Multigun RO Course – Warkworth Pistol Club

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Range Officer Course – Multigun

The Warkworth Pistol club played host to a Range Officer course for Pistol NZ’s Multigun Discipline. Multigun is a new shooting sport to NZ – combining the three firearms (pistol, rifle, shotgun) into one course of fire.

While it isn’t the first time that Multigun in some form has been shot, it was the signalling for a formalisation of the rules and setting in motion of regular competition.

Like all the competition shooting disciplines, safety is the primary concern. To this end over thirty people turned up for training to qualify as Multigun Range Officers – learning and discussing the unique requirements of managing multiple firearms on a single course of fire.

3-Gun Nation

In New Zealand, we are adopting a set of rules based on the 3-Gun Nation Ruleset. A simplified set of rules, that, while maintaining high levels of safety, doesn’t bog the participant down in complicated scoring and division rules. Scoring is based soley on time taken, with a time penalties applied for misses or other procedural issues. This results in a faster, quicker competition – which is likely the reason for the phenomenal growth around the world in recent years.

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Specialisation

Most shooting sports result in a bit of a specialisation of equipment. Multigun being no exception. It draws heavily upon the IPSC disciplines – Pistol, Rifle and Shotgun, favouring lightweight, flatter shooting and faster handling firearms. Quick reloads and high capacity magazines are a requirement – as the amount of targets to engage will often be larger than the amount a standard rifle or shotgun can hold. This results in long tubes on the shotguns and large magazines on the rifles.

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Range Officers – there to keep us all safe

For someone who has never shot on a range, the environment of Multigun (and other practical shooting sports) may be a bit foreign. Only one shooter at a time, all under the strict and watchful eye of the RO ((range officer)) – this individual is responsible for carrying the timer (capturing how long the shooter takes to run the course of fire) and is also constantly checking the shooter is maintaining some safety protocol that simply cannot be broken. Brake any number of rules – like ‘breaking the 180’ and pointing the muzzle of a loaded or unloaded firearm anywhere other than in a safe direction, and you are instantly disqualified, won’t be shooting for the rest of the competition and are effectively ‘sent home’. We had one instance during training where a shooter walked up to the firing line with an unloaded firearm – however, he had forgotten to put in his chamber flag. The RO noticed this, stopped the proceedings, and that was the end of the competition for the shooter. No arguments, no negotiation. Both the RO’s and the Shooters understand why things are so strict, and while obviously frustrated, take it in the stride in the understanding that safety sits above the individual in these competitions.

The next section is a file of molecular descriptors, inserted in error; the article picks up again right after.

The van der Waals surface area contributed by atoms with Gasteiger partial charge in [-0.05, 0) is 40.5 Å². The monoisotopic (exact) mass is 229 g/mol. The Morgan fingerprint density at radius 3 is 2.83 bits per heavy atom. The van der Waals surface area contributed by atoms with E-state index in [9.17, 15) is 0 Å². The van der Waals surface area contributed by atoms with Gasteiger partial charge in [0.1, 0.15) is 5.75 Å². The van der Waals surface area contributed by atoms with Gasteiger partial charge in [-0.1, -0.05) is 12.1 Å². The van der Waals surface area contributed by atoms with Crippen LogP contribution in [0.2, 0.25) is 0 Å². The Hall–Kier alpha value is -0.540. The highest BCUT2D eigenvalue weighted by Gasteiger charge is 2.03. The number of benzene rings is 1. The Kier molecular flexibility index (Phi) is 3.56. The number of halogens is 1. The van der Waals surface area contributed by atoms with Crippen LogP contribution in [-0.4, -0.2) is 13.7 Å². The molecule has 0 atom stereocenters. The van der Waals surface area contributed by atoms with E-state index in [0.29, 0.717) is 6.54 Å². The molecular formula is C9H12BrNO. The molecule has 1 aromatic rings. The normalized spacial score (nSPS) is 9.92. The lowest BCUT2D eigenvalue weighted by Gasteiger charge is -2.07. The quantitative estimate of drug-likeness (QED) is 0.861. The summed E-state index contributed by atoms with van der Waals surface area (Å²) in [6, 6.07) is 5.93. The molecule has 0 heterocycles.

Fail on any number of points – like ‘breaking the 90’ – pointing the muzzle of a loaded or unloaded firearm anywhere other than in a safe direction – and you are instantly disqualified. You won’t be shooting for the rest of the competition and are effectively ‘sent home’.

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We had one instance where a shooter walked up to the firing line with an unloaded firearm – however, he had forgotten to put in his chamber flag. The RO noticed this, stopped the proceedings, and that was the end of the competition for the shooter. No arguments, no negotiation. Both the RO’s and the Shooters understand why things are so strict, and while obviously frustrated, take it in the stride in the understanding that safety sits above the individual in these competitions.

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Fussy? Not really.

Multigun, due to having multiple firearms in use, means further measures to ensure the firearms are controlled and made safe. Multple RO’s walk the field – clearing the firearms that are no longer in use, so that by the time the shooter has finished, the range behind them has already been cleared and made safe, and the other shooters can quickly move out, patch up targets and reset the course for the next shooter.

This all may seem fussy and over the top to newer shooters – but it all results in one of the safest environments to handle and shoot firearms. Anyone who has been shooting competition for a while knows the expectations and high standard and adheres to it. It’s the ‘social contract’ all the sports shooters have between themselves and the general public. We hold ourselves accountable, we get to enjoy this as a sport.

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So, another great weekend at Warkworth Pistol club, and another great development for competition shooting in New Zealand.

Here is a good example of what a multigun run looks like –

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